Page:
Dopamine, a record that went onto receiving critical success and landed BØRNS multiple festival slots/headline shows over the summer of 2016, is no longer on any of his playlists. “It’s quite funny, I haven’t listened to the old record in a long time,” he laughs before adding, “I was teaching some of the players in my band that album and whilst we were listening to it I was like ‘God, I can’t believe I used to sing like that, I don’t even sing the same way.’” He insists it wasn’t an immediate choice, more so a progression of performing at the hundreds of shows over the past couple of years; the voice may have changed but it’s those steps that made him a better performer for the future.

Since the very beginning BØRNS has had a clear vision of what he wants his works to look like; visuals being the number one priority. “I think some of the songs are even inspired by visuals in the first place and then those visuals turn into the videos or references for photography around the album,” he ponders. “For the video for Faded Heart I took a lot of inspiration from this Japanese film called House, it’s a 70s-fantasy horror. It’s all subtitles but the soundtrack is beautiful and everything is very vibrant and disjointed; quite uncomfortable at times but also playful and magical.”

BØRNS is found sitting in the director’s seat for the first time with the new album campaign, and much to his surprise it’s a lot handle. “You’re not really in the seat, you’re in the video. It had me saying, ‘How am I going to do this?’ How do you know if you’re getting the take if you’re not at the monitor?” Moments of madness spiral around BØRNS mind before the whole crew safety net him with preparation, so that the actual filming of it was the easy part.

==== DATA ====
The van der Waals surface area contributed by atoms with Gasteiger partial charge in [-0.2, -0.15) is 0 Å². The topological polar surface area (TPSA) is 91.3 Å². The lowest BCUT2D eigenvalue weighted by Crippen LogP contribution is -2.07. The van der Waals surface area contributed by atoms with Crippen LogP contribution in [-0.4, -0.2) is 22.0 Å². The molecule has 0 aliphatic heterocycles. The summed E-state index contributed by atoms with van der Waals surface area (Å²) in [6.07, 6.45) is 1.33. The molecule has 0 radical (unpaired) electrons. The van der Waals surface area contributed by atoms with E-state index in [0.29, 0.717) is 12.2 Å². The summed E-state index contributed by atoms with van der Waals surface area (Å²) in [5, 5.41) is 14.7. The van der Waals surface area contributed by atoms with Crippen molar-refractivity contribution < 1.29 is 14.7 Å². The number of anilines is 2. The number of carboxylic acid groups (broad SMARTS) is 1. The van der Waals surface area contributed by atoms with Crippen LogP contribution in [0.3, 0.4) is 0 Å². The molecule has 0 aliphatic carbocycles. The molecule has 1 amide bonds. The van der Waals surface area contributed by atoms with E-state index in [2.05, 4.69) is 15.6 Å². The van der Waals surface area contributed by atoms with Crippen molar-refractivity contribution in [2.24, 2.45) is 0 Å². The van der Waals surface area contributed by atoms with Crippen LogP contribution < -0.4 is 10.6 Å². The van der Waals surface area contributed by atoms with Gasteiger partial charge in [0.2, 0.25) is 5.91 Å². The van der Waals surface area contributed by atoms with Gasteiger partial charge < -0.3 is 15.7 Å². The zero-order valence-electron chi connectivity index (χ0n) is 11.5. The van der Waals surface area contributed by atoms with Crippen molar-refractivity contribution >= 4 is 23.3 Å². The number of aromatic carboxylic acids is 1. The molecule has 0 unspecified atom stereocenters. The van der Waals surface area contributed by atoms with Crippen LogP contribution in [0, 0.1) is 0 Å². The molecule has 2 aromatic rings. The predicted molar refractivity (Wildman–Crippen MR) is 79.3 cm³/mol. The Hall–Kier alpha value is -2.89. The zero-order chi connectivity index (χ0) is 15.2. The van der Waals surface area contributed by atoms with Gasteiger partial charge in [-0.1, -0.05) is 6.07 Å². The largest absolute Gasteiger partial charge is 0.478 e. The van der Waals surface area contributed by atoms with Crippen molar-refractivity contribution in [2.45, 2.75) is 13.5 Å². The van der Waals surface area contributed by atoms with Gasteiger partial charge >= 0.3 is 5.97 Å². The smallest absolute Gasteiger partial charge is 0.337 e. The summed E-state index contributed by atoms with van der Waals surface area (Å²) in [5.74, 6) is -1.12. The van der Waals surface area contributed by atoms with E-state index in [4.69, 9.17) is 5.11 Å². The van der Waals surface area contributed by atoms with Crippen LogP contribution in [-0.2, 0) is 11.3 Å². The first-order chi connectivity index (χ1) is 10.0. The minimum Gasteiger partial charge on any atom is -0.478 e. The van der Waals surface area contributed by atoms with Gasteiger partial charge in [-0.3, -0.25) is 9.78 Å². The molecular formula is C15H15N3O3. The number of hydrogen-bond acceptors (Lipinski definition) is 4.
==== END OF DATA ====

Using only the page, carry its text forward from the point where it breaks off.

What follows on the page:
From his obvious passion with music, to being so inspired by his fashion idol Thom Browne that inviting just him to a collective dinner party would result in the most wonderful evening; BØRNS is quite the mystical figure, and that’s what makes him so marvelous.

Nothing can ever be straight forward with BØRNS, and artists like that are what the industry is lacking. He sits describing themes for the sophomore record, blurting out the words “supernatural phenomena” that came to him from reading a collection of old folk tales during his time away.

Being away from the spotlight has left us with a recharged Garrett Borns. “I always feel extremely fortunate that I can even say that I’m able to do this; travel and meet great people, perform with friends.” This time round he’s ready to continue his world domination, and by looking back at what’s been accomplished over the past couple of years, it’s sure looking like BØRNS has absolutely nothing to sweat about.

Words by Jordan White